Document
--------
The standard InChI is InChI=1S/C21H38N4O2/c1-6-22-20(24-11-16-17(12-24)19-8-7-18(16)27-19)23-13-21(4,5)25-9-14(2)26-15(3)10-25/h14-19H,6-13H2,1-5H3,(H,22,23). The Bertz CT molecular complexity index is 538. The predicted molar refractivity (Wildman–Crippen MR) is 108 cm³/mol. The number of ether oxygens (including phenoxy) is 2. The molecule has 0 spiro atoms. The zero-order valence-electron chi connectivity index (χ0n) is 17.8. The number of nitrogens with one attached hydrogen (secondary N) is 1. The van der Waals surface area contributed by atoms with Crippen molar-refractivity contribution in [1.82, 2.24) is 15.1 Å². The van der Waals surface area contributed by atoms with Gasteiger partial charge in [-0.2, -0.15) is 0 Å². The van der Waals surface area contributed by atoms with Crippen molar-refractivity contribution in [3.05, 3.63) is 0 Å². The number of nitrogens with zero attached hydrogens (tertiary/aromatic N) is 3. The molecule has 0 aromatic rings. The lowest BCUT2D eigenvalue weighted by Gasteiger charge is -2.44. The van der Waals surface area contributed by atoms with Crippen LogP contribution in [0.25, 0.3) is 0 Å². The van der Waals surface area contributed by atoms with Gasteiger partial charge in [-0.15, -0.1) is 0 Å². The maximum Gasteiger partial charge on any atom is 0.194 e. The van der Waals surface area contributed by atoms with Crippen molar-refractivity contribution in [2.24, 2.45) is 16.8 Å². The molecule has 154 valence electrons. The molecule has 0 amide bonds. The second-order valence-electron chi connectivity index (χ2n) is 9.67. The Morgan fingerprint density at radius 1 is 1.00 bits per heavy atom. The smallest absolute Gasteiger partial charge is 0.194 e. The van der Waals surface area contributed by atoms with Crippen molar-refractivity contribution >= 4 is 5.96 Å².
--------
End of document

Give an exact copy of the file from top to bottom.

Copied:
The standard InChI is InChI=1S/C21H38N4O2/c1-6-22-20(24-11-16-17(12-24)19-8-7-18(16)27-19)23-13-21(4,5)25-9-14(2)26-15(3)10-25/h14-19H,6-13H2,1-5H3,(H,22,23). The Bertz CT molecular complexity index is 538. The predicted molar refractivity (Wildman–Crippen MR) is 108 cm³/mol. The number of ether oxygens (including phenoxy) is 2. The molecule has 0 spiro atoms. The zero-order valence-electron chi connectivity index (χ0n) is 17.8. The number of nitrogens with one attached hydrogen (secondary N) is 1. The van der Waals surface area contributed by atoms with Crippen molar-refractivity contribution in [1.82, 2.24) is 15.1 Å². The van der Waals surface area contributed by atoms with Gasteiger partial charge in [-0.2, -0.15) is 0 Å². The van der Waals surface area contributed by atoms with Crippen molar-refractivity contribution in [3.05, 3.63) is 0 Å². The number of nitrogens with zero attached hydrogens (tertiary/aromatic N) is 3. The molecule has 0 aromatic rings. The lowest BCUT2D eigenvalue weighted by Gasteiger charge is -2.44. The van der Waals surface area contributed by atoms with Crippen LogP contribution in [0.25, 0.3) is 0 Å². The van der Waals surface area contributed by atoms with Gasteiger partial charge in [-0.15, -0.1) is 0 Å². The maximum Gasteiger partial charge on any atom is 0.194 e. The van der Waals surface area contributed by atoms with Crippen molar-refractivity contribution in [2.24, 2.45) is 16.8 Å². The molecule has 154 valence electrons. The molecule has 0 amide bonds. The second-order valence-electron chi connectivity index (χ2n) is 9.67. The Morgan fingerprint density at radius 1 is 1.00 bits per heavy atom. The smallest absolute Gasteiger partial charge is 0.194 e. The van der Waals surface area contributed by atoms with Crippen molar-refractivity contribution >= 4 is 5.96 Å².